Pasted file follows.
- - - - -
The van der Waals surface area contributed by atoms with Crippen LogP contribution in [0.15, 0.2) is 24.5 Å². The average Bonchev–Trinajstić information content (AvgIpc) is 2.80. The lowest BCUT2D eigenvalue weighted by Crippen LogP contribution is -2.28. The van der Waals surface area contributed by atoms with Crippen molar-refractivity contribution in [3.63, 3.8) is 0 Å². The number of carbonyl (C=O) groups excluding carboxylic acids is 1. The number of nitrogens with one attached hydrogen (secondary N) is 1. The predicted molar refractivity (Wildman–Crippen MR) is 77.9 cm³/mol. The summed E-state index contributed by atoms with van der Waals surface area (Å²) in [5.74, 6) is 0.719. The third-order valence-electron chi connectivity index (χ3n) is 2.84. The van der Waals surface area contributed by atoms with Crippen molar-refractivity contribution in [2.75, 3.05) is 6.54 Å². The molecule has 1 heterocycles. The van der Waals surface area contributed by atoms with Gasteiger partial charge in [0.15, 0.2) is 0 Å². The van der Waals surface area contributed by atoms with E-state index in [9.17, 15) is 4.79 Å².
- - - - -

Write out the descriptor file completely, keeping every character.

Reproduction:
The van der Waals surface area contributed by atoms with Crippen LogP contribution in [0.15, 0.2) is 24.5 Å². The average Bonchev–Trinajstić information content (AvgIpc) is 2.80. The lowest BCUT2D eigenvalue weighted by Crippen LogP contribution is -2.28. The van der Waals surface area contributed by atoms with Crippen molar-refractivity contribution in [3.63, 3.8) is 0 Å². The number of carbonyl (C=O) groups excluding carboxylic acids is 1. The number of nitrogens with one attached hydrogen (secondary N) is 1. The predicted molar refractivity (Wildman–Crippen MR) is 77.9 cm³/mol. The summed E-state index contributed by atoms with van der Waals surface area (Å²) in [5.74, 6) is 0.719. The third-order valence-electron chi connectivity index (χ3n) is 2.84. The van der Waals surface area contributed by atoms with Crippen molar-refractivity contribution in [2.75, 3.05) is 6.54 Å². The molecule has 1 heterocycles. The van der Waals surface area contributed by atoms with Gasteiger partial charge in [0.15, 0.2) is 0 Å². The van der Waals surface area contributed by atoms with E-state index in [9.17, 15) is 4.79 Å².